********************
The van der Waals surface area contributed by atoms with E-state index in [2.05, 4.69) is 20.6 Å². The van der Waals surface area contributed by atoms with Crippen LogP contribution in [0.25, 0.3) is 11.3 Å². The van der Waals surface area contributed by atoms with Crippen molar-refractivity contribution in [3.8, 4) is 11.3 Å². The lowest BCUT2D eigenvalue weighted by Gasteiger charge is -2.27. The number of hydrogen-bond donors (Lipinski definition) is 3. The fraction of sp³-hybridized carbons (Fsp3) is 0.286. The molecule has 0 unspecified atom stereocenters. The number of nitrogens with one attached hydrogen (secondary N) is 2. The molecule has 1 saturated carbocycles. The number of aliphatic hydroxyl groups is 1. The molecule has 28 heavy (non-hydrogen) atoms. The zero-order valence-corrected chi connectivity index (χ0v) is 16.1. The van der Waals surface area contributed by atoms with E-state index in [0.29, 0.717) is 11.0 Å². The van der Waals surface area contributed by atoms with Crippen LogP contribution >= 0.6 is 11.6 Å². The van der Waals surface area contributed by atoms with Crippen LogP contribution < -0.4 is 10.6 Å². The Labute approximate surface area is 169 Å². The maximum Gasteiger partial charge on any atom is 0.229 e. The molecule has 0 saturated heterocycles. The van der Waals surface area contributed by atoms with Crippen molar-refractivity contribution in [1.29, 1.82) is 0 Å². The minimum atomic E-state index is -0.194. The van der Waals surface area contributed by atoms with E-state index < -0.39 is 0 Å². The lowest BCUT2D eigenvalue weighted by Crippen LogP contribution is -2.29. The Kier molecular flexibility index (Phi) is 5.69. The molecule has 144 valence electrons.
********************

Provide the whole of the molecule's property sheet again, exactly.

The van der Waals surface area contributed by atoms with E-state index in [2.05, 4.69) is 20.6 Å². The van der Waals surface area contributed by atoms with Crippen LogP contribution in [0.25, 0.3) is 11.3 Å². The van der Waals surface area contributed by atoms with Crippen molar-refractivity contribution in [3.8, 4) is 11.3 Å². The lowest BCUT2D eigenvalue weighted by Gasteiger charge is -2.27. The number of hydrogen-bond donors (Lipinski definition) is 3. The fraction of sp³-hybridized carbons (Fsp3) is 0.286. The molecule has 0 unspecified atom stereocenters. The number of nitrogens with one attached hydrogen (secondary N) is 2. The molecule has 1 saturated carbocycles. The number of aliphatic hydroxyl groups is 1. The molecule has 28 heavy (non-hydrogen) atoms. The zero-order valence-corrected chi connectivity index (χ0v) is 16.1. The van der Waals surface area contributed by atoms with E-state index in [0.29, 0.717) is 11.0 Å². The van der Waals surface area contributed by atoms with Crippen LogP contribution >= 0.6 is 11.6 Å². The van der Waals surface area contributed by atoms with Crippen LogP contribution < -0.4 is 10.6 Å². The Labute approximate surface area is 169 Å². The maximum Gasteiger partial charge on any atom is 0.229 e. The molecule has 0 saturated heterocycles. The van der Waals surface area contributed by atoms with Crippen molar-refractivity contribution in [1.29, 1.82) is 0 Å². The minimum atomic E-state index is -0.194. The van der Waals surface area contributed by atoms with E-state index < -0.39 is 0 Å². The lowest BCUT2D eigenvalue weighted by Crippen LogP contribution is -2.29. The Kier molecular flexibility index (Phi) is 5.69. The molecule has 144 valence electrons.